US-China Trade Talks Turn Ugly: World in 60 Seconds

Is global cooperation on climate change possible?

Sure, it's possible and as it gets worse, increasingly populations around the world, especially young people, are making it a priority. We've seen it in Finland, we see it in Australia. We see it even among left and right among young people the United States. That makes me feel, over time, we're going to see more cooperation.


How will the ANC - The African National Congress - fare in South Africa's elections?

They will win. But they're going to get a lot lower than they have in recent elections. They'll be lucky to get 60%. That makes it harder for Ramaphosa to actually engage in the anti-corruption that they desperately need. They need to go through what Brazil went through to make that country really work and the growth is going be slow.

Can Trump clinch a trade deal with China by Friday?

Well no, but I'd be really surprised if the Chinese do not back away from the backtracking they were already doing the last couple weeks. They were feeling more confident. They thought they had a deal with Trump that was basically in the bag. They backed off. Trump hit him hard with a couple of tweets. They do not want to see these big tariffs coming in. I'd be real surprised if we don't still move towards a deal. The markets will be happier and Trump will have something to announce. It will be positive.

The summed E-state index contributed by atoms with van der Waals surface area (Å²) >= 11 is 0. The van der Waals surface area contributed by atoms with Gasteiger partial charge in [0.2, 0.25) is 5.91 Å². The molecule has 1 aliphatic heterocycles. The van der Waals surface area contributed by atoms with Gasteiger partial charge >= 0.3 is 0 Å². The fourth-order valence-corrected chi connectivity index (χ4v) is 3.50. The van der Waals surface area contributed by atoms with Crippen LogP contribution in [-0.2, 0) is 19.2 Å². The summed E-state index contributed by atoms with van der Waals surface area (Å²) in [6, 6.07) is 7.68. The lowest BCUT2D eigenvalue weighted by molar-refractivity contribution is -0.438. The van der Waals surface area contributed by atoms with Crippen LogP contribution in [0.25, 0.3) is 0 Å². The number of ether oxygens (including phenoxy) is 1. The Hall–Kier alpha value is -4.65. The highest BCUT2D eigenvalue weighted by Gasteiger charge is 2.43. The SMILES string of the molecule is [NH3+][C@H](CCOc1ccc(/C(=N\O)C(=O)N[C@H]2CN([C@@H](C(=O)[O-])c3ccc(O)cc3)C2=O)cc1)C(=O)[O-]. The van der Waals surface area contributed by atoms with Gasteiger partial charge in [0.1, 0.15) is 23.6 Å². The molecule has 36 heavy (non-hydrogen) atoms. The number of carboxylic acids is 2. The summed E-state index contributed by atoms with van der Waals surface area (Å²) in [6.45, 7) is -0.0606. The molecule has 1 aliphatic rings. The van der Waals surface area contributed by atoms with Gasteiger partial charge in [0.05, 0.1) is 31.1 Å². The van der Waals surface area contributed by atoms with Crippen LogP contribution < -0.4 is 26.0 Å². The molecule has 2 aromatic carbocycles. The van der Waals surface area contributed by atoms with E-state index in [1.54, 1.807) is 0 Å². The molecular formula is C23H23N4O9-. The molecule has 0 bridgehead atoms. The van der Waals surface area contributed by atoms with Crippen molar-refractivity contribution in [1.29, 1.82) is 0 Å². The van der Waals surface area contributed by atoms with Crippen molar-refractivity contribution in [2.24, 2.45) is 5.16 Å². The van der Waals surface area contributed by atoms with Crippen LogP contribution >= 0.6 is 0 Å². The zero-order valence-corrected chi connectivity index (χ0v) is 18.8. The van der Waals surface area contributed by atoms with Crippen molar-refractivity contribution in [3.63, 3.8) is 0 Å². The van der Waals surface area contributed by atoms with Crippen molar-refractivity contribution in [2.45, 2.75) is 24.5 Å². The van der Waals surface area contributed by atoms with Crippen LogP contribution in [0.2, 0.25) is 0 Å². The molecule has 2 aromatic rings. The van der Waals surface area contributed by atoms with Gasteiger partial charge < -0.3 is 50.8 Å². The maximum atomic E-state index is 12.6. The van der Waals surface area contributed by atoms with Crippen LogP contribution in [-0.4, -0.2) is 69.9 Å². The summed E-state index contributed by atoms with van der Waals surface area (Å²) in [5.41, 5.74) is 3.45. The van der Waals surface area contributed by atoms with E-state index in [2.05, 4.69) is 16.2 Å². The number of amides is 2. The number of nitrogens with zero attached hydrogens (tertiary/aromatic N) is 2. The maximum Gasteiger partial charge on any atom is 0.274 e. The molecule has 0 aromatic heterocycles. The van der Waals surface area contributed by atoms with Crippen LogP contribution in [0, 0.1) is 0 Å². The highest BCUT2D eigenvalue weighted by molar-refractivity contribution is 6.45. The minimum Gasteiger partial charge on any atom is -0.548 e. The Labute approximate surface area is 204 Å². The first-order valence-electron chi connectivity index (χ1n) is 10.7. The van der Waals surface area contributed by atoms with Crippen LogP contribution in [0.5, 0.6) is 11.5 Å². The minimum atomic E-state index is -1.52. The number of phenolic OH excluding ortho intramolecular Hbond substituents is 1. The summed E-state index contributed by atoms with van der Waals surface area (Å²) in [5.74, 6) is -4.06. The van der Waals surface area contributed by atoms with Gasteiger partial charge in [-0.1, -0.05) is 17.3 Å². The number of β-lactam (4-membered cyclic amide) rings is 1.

It was inevitable that Prime Minister Narendra Modi would make India's elections a referendum on Narendra Modi, and now that the vast majority of 600 million votes cast have been counted, it's clear he made the right call.

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Among the 23 men and women now seeking the Democratic Party's nomination to take on Donald Trump in next year's election, the frontrunner, at least for now, has spent half a century in politics. Former Vice President Joe Biden, first elected to the US Senate in 1972, is the very epitome of the American political establishment.

Yet, the dominant political trend in many democracies today is public rejection of traditional candidates and parties of the center-right and center-left in favor of new movements, voices, and messages. Consider the evidence from some recent elections:

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It's Friday, and Signal readers deserve at least one entirely upbeat news story.

José Obdulio Gaviria, a Colombian senator for the rightwing Democratic Center party, is an outspoken opponent of government attempts to make peace with the FARC rebel group after 50 years of conflict.

On his way into a meeting earlier this week, Gaviria collapsed. It was later reported that he had fainted as a result of low blood pressure probably caused by complications following recent open heart surgery.

A political rival, Senator Julian Gallo, quickly came to his rescue and revived him using resuscitation skills he learned as—irony alert—a FARC guerrilla. CPR applied by Gallo helped Gaviria regain consciousness, before another senator, who is also professional doctor, took over. Gaviria was taken to hospital and appears to have recovered.

Because some things will always be more important than politics.